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Play Shows Life in Korea for Foreign Wives

Posted March. 04, 2009 07:43,   


At the theoretical performance center Greenpig in the Jeongneung district of northern Seoul, a dozen expat women in their 20s and 30s immersed themselves in play rehearsals late last month.

When the director asked them to exit after talking to each other, a couple of women asked in chorus, “In our language?” referring to Korean.

Though hailing from countries such as Mongolia, Turkey, Peru, Sri Lanka, Russia and Vietnam, they all called Korean their mother tongue.

Two Vietnamese women appeared on stage. Limping along the stage, the first Vietnamese said, “I feel pain.”

The other asked with a look of worry, “What’s the problem?” and brought her a chair.

When they left the stage, a Sri Lankan woman appeared and peddled rice cake. When her accent sounded awkward, the other women burst into laughter.

○ Joy and sorrow of migrant workers

These migrant workers were rehearsing for a play to mark the founding of the theatrical troupe Salad by Migrant Workers Network (www.migrantsinkorea.net).

The troupe will perform plays and musicals to show the hardship faced by migrant workers in Korea.

Network chief Park Gyeong-ju said, “The Korean people’s perception of migrant workers is distorted. We will portray the suffering of migrant workers here in Korea without reservation.”

○ Need for intercultural understanding

After three hours of practice, they sat in a circle to share their experiences of living in Korea. Though used to the Korean way of living, they had lots to complain about.

A Turkish woman said, “Korea’s education craze is really surprising.”

“Korean children spend too much time studying. Parents struggle to pay for private education and their children are under stress.”

A Mongolian woman chimed in, saying, “Because of excessive study, children have no time to learn how to perform household chores and share less time with their mothers.”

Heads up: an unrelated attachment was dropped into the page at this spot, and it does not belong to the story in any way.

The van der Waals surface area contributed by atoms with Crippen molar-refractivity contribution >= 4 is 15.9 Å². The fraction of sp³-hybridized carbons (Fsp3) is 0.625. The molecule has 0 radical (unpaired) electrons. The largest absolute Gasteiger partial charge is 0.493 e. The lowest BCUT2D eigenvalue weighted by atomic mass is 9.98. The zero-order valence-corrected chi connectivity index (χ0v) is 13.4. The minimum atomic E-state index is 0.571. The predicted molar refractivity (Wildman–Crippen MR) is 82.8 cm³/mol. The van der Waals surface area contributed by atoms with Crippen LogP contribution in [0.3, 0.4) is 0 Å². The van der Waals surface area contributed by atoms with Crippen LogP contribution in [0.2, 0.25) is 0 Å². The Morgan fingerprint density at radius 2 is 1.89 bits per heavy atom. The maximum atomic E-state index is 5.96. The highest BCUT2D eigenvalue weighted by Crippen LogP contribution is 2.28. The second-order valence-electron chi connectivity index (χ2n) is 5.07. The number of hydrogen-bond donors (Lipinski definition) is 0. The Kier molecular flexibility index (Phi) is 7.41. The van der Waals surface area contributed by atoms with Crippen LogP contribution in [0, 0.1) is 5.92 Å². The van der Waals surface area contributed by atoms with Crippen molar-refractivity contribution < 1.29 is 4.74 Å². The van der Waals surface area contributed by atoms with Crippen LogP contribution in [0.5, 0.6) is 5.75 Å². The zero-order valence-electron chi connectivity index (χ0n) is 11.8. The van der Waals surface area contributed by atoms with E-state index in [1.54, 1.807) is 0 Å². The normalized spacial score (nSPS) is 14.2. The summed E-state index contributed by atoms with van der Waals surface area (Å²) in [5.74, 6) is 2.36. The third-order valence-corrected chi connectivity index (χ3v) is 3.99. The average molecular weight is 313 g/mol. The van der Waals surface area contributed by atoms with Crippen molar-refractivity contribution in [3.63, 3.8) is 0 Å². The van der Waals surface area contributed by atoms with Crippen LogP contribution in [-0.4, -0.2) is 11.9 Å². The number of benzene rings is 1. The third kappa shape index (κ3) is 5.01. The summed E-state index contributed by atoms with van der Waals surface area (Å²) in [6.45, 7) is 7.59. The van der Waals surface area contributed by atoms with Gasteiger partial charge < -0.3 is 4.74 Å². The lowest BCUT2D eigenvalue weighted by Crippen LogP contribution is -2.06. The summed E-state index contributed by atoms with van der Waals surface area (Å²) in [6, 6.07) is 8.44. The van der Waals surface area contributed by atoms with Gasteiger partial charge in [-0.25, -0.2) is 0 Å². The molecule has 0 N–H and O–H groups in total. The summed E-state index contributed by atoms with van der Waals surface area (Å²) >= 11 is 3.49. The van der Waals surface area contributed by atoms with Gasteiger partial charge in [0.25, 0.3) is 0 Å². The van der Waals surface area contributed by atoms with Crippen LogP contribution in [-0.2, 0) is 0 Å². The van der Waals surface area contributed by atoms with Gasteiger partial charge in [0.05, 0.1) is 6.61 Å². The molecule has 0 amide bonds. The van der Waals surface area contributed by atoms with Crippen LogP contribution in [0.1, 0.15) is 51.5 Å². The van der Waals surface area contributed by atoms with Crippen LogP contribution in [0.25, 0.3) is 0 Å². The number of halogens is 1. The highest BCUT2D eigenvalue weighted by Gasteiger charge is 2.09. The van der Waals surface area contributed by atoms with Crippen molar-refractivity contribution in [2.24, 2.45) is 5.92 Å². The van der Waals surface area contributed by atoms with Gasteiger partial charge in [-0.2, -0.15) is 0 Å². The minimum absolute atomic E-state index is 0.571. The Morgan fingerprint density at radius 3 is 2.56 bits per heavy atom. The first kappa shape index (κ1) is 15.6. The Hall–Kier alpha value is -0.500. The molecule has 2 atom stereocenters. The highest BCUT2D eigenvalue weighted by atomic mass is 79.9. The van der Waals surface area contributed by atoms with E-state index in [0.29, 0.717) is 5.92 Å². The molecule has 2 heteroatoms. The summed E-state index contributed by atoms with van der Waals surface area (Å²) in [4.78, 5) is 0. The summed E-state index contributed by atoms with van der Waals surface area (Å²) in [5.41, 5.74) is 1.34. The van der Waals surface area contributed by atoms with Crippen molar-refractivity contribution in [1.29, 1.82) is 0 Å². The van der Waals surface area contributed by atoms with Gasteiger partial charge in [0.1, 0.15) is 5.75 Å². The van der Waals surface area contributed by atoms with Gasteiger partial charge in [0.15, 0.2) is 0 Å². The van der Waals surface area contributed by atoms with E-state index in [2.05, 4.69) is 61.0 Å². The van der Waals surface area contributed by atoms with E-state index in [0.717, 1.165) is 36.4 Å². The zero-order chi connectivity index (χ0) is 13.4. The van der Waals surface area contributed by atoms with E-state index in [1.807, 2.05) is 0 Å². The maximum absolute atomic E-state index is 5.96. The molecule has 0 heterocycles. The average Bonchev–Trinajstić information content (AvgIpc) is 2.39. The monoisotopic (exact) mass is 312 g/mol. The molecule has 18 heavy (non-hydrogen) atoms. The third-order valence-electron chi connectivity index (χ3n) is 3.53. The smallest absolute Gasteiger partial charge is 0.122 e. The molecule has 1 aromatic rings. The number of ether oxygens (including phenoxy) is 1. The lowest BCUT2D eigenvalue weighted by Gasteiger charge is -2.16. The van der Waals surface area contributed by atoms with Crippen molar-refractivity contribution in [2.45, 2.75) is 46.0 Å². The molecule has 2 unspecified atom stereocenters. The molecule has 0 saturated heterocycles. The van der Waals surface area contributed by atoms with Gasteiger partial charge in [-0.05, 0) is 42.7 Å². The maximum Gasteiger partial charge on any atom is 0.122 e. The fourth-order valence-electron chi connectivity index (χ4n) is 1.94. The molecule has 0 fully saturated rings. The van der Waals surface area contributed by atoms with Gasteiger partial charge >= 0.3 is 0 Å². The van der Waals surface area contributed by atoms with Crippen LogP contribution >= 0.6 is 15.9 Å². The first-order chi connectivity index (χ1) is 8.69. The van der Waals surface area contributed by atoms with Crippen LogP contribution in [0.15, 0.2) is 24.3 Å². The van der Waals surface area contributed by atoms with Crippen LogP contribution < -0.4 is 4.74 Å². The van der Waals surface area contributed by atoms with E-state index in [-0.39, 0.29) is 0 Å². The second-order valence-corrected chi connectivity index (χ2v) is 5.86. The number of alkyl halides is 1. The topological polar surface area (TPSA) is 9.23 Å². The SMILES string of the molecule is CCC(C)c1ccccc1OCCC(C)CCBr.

A Vietnamese said, “A daughter-in-law (in Korea) cannot express her opinion to her mother-in-law.”

The topic then shifted to Korean husbands.

“Korean husbands rarely take care of their children,” a Sri Lankan woman said.

A Russian woman agreed, “In Russia, spouses share household chores and childrearing. But Korean men have little interest in domestic tasks.”

“I accompany my husband when he meets his friends, but he refuses to meet my friends together.”

She also cited lack of understanding of each other’s culture, saying, “My husband’s family is reluctant to embrace my native country’s culture, and asks me to adapt to Korean culture because I live in Korea, not Russia.”

“The problem is that a Korean husband and a foreign wife don’t know each other’s cultures. They quarrel due to gaps in age and culture. For an international marriage to be successful, a husband should learn about his wife’s culture, and vice versa.”

○ Still a Korean

When the conversation was over, all of them except for the three Vietnamese went home. The remaining women decided to talk over dinner. While ordering “cheongukjang (Korean fermented bean soup)” and panbroiled pork, they laughed, with one saying, “Korean food tastes better than Vietnamese food.”

One Vietnamese woman told the other, “You’re lucky,” meaning the latter had a good husband and mother-in-law and a decent job.

The Vietnamese woman in question came to Korea in 2003 as an industrial trainee for a company in Gwangju, Gyeonggi Province and met her husband. In contrast, the other Vietnamese met her husband who came to Vietnam through a matchmaker.

The former industrial trainee said, “I’m happy here in Korea but feel embarrassed when I cannot be understood due to my clumsy Korean.” She said Vietnamese couples are often at odds with each other due to financial difficulty.

When they said goodbye after dinner, one woman handed over clothes she no longer wears to another, a familiar scene in Korea.